No surprise that Feral Childe tops the list for arty prints and historic references with their Spring/Summer 2011 ‘Tarquinia’ collection. Moriah Carlson and Alice Wu don’t hold back when it comes to textile studio experimentation and art school wit.
These latest designs unearth a whole new spirit in sustainable fashion with their laser cut detailing, sumptuous silk crepe flow, and triangle motifs on organic-cotton jersey blends. I love the hip layering effect of the ‘surplus nylon mesh’ tops, and the versatility that these pieces provide in any climate. The Tarqquinia collection offers clear optimism and an irresistible Mediterranean palette even if you have not stepped foot out of the office for several weekends in a row due to pressing deadlines and a world-changing agenda.
Native Modern Textiles: Lina Rennell
Lina Rennell Spring/Summer 2011 collection, featuring pineapples and aloe (Rock Sunhat and Aloe Tank)
Textile/fashion designer Lina Rennell just keeps on making beautiful things without all of the hoopla and self-consciousness that typically goes with the territory, and this, for me, makes her a rather likable fashion role model. Lina incorporates green fabrics and low-impact craftsmanship into everything she does, and her limited edition production model guarantees that her exquisite designs are true fashion statement pieces. The SS 2011 ‘Aloe Tank’ of 100% organic cotton voile literally soothes one into a state of, ‘I’m OK, You’re OK’ serenity and cool-collectedness. All of Lina Rennell’s designs are ethically made in Northern California, upping the brilliant factor even more.
Non-Linear Lyricism: BOA Studio
One-of-a-kind hand drawn illustrations on BOA Studio’s designs
My recent trip to Istanbul was all about local textile and eco-fiber research, so my visit would not have been complete without meeting up with designers, Sena Cevik and Seray Cengiz of BOA Studio. This trailblazing duo has been promoting sustainable fashion on the shores of the Bosphorus and beyond for several years now, and their signature black & white graphics are like nothing else on the planet. BOA Studio has been focused on working with organic ‘pamuk’ (cotton) since the early days of their label, but as of Spring 2011 they will be introducing their new ‘Eko-logik’ collection of edgy graphic statements on superfine bamboo fabric. The team opted to begin working with bamboo as they believe strongly that organic cotton simply uses too much water. The bamboo fabric that they are now sourcing suits their standards for low-impact and responsible design.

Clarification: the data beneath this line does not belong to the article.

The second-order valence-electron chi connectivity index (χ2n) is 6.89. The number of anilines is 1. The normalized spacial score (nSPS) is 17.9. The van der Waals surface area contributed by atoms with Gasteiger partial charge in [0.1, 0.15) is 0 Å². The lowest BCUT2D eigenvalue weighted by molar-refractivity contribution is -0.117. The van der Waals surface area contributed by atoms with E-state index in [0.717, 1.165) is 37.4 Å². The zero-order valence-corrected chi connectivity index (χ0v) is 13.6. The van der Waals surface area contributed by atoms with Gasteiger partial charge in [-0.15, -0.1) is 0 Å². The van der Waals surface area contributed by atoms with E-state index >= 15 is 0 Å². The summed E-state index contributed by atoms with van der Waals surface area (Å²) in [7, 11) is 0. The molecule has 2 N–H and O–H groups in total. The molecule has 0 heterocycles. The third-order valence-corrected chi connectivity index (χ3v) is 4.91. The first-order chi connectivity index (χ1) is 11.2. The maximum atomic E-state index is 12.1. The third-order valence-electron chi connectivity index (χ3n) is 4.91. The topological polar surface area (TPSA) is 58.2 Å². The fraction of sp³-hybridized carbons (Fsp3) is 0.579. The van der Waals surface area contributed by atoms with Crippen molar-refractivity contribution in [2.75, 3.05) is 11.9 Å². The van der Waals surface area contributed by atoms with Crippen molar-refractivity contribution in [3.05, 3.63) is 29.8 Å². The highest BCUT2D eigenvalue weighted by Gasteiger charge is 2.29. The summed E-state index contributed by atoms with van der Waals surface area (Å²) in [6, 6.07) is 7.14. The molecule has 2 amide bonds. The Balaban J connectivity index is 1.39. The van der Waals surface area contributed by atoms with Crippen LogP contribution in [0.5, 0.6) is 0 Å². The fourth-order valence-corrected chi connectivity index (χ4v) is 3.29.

BOA Studio, mind over matter meets pure green thinking
It is hard to sum up how inspiring Sena and Seray are as a new generation of designers who have put down roots in their native country to support the textile traditions that reside there. Add to this their deep commitment to agricultural biodiversity, cultural preservation, and urban gardening, and it is no surprise that their designs transport you to wherever you need to be as someone who is both grounded and a believer in making the impossible possible.
lead image: Lina Rennell/Beklina; all other images courtesy of the designers; JoAnn Berman’s photos by Nina Berman